Over the past four years, Stockland has refocused on its residential, retail and retirement businesses, all of which are affected by the cautious consumers of today.

Its net profit of $487 million for 2011-12 was down 35.5 per cent from the previous year.

Home buyers were still focused on paying off debt, he said.

”We started the year with around 700 fewer contracts on hand than the previous year, reflecting the sluggish market in FY12, and so far we are not seeing any improvement.”

But the company’s 41 shopping centres, valued at more than $5 billion, were making above-industry-average returns and would deliver future growth. Profit margins were likely to improve in 2013-14, although it would take ”two to three years of good volume and price growth to restore our margins back to historical levels”, Mr Quinn said.

Chairman Graham Bradley told shareholders the search for a replacement for Mr Quinn, who leaves the company early next year, was ”progressing well”.

Stockland’s shares closed down 13¢ yesterday to $3.42. Other property companies, including Mirvac, GPT and Australand, also fell marginally.

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Kloppers warns miners must cut costs, lift game

Written on June 20, 2019 at 13:42, by

AUSTRALIA’S high-cost, low-productivity economy will be untenable in the coming era of slower Chinese growth, according to BHP Billiton chief Marius Kloppers.
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In an address to the Brisbane Mining Club, Mr Kloppers said mining companies could no longer afford to choose volume growth at the expense of rising costs given commodity prices were moderating and the sector had entered a period where cost cutting and productivity improvements would take precedence.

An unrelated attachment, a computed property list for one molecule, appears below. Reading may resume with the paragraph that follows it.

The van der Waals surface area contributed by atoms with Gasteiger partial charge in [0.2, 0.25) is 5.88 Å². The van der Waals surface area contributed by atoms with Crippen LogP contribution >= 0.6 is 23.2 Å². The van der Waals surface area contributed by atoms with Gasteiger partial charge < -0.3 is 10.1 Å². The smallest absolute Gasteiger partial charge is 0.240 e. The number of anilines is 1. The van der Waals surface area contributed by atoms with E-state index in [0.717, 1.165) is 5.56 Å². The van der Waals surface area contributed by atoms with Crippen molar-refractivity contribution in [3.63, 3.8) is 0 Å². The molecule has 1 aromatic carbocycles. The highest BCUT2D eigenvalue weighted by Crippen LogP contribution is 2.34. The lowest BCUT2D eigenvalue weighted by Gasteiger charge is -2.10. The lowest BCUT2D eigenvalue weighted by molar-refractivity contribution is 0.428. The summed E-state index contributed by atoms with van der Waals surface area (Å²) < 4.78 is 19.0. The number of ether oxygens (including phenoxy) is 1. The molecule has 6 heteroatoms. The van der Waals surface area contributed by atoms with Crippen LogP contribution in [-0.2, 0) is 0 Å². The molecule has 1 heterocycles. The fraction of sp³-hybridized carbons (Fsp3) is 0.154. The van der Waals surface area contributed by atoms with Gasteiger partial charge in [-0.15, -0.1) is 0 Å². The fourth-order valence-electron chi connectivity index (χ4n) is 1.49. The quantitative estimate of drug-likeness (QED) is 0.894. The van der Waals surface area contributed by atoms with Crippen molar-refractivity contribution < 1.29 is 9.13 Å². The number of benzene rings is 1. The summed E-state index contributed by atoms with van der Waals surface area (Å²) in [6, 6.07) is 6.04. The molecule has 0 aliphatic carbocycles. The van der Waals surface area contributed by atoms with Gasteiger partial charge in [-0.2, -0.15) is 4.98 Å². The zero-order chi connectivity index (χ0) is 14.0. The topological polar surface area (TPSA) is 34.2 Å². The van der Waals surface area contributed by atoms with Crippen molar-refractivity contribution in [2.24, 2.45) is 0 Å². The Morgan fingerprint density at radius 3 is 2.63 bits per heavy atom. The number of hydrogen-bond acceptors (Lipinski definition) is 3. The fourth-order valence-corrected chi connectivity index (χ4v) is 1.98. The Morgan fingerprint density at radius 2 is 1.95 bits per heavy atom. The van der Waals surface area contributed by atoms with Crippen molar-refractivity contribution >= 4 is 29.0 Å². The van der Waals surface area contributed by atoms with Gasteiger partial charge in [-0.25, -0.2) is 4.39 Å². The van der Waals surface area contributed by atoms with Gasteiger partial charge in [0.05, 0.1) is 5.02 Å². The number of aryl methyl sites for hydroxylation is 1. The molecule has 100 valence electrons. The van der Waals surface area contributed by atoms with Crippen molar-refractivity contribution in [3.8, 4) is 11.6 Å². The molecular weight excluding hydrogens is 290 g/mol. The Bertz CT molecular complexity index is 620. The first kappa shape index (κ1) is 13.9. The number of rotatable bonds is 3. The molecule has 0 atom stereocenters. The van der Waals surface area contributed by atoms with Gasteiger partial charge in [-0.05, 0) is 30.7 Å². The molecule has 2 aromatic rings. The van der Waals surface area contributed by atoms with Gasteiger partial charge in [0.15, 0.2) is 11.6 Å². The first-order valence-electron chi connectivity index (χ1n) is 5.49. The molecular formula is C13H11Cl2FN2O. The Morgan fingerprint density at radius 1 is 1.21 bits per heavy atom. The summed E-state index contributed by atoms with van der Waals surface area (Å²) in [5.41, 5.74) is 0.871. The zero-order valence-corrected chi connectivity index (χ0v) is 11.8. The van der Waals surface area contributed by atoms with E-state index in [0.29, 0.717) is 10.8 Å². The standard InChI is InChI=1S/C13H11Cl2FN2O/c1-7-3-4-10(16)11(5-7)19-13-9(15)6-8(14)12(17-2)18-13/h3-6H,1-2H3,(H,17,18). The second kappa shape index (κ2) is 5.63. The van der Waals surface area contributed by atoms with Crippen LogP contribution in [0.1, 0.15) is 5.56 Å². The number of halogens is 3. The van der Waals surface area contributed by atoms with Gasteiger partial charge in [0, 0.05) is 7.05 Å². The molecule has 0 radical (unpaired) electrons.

Mr Kloppers said productivity was the best indicator of long-term wealth in a society, but Australia’s rates had been declining since the late 1990s and had slipped into reverse for many of the past eight years.

”This should be a concern for all of us, because as markets revert to more sustainable levels, our relative competitiveness will be the key to maintaining the economic advantage our resources endowment naturally provides,” he said.

Mr Kloppers reiterated his view that no company could consider investing in Queensland’s huge coal sector given the current low prices, high costs and rising royalty rates. But he went further to suggest new investment in any part of the mining sector looked unlikely in current conditions.

”The next round of minerals investments in Australia will, almost without exception, be captured only if costs are decreased and productivity is improved. Companies and governments need to work in partnership towards attracting the next rounds of investments,” he said.

The comments will not surprise the thousands of former employees whose jobs have already been cut this year by BHP, and other miners such as Xstrata and Rio Tinto.

BHP has previously warned the ”tailwind” of high commodity prices was no longer blowing at the back of Australian miners, and Mr Kloppers said the gap between supply and demand for many commodities was closing fast.

”What we are now witnessing is the rebalancing of supply and demand and a progressive recalibration of prices back to long-term sustainable pricing levels,” he said. In a swipe at Queensland’s decision to increase royalties, Mr Kloppers said it was unfortunate the commodity slowdown had coincided with rising imposts from government.